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spec: clarification for the language used in the language specifications #14558

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dlsniper opened this issue Feb 29, 2016 · 5 comments

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@dlsniper
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commented Feb 29, 2016

Hi,

I'm not a native English speaker so please bare with me.

While looking at the documentation for https://golang.org/ref/spec#Integer_overflow I've realized that the sentence: Loosely speaking, these unsigned integer operations discard high bits upon overflow, and programs may rely on "wrap around". currently leaves room for interpretation.

I can read this as: for now one can assume the wrap around will happen but it might be changed in the future. Or I can read this as wrap around will always be present (in Go 1.x).

Then based on the discussion I've had on this topic, I've realized that there are other points as well in the language specifications which are ambiguous. For example Implementation restriction: For compatibility with other tools, a compiler may disallow the NUL character (U+0000) in the source text. sounds awful when you think of a limitation, Implementation restriction, and a may, optional, are involved. I've interpreted that as [..] must disallow [..] only because the sentence starts with Implementation restriction but someone else said may is not necessarily equivalent to must (and I can understand where that version comes from).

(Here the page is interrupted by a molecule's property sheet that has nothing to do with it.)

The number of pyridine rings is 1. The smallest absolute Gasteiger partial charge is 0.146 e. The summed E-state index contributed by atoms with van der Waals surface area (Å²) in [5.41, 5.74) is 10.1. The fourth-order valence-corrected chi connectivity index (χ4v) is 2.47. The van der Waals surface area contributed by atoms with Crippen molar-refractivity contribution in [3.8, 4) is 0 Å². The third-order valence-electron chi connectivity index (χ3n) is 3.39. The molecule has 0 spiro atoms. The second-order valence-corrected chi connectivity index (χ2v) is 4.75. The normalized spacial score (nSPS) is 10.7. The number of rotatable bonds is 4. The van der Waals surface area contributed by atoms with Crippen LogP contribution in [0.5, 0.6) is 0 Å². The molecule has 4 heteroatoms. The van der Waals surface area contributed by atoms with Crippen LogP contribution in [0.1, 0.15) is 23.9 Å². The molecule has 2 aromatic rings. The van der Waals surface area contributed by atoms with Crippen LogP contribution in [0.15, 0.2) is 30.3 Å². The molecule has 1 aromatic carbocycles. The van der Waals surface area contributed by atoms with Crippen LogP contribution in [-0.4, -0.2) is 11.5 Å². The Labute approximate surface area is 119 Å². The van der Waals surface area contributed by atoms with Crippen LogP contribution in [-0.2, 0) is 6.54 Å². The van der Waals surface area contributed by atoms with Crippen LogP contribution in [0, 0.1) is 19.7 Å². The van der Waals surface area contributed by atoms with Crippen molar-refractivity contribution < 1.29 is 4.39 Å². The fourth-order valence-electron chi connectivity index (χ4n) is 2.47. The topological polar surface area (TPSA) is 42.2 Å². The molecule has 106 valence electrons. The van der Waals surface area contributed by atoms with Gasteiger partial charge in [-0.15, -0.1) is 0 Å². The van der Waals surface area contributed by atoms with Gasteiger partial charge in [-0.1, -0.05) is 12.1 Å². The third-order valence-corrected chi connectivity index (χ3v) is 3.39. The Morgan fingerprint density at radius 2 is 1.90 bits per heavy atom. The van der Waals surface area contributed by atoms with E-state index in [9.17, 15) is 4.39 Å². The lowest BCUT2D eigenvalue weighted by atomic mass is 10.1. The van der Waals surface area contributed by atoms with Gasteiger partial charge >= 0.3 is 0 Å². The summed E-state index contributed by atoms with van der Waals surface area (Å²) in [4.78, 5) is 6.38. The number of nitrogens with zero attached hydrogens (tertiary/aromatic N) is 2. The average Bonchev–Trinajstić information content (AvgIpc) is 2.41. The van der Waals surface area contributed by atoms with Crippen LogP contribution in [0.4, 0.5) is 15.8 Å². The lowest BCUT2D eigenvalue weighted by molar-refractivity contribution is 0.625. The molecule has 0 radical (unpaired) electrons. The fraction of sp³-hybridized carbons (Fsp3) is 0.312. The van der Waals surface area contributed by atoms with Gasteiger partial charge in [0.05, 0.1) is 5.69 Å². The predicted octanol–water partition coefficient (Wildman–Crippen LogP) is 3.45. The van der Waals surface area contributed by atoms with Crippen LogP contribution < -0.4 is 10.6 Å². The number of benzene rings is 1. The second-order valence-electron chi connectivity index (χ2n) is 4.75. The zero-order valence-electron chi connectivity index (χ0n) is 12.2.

As there are 144 mays in the document, I think that some better description of what may or must or may not, in the same style that IETF RFCs always define what must, must not, may and so on represent. This would also help people that are used to RFCs but are not necessarily native English speakers. It would also people that write compilers, static analysis tools and end-users.

Thank you for your consideration.

@dlsniper dlsniper changed the title Clarification for the language specifications doc: Clarification for the language used in the language specifications Feb 29, 2016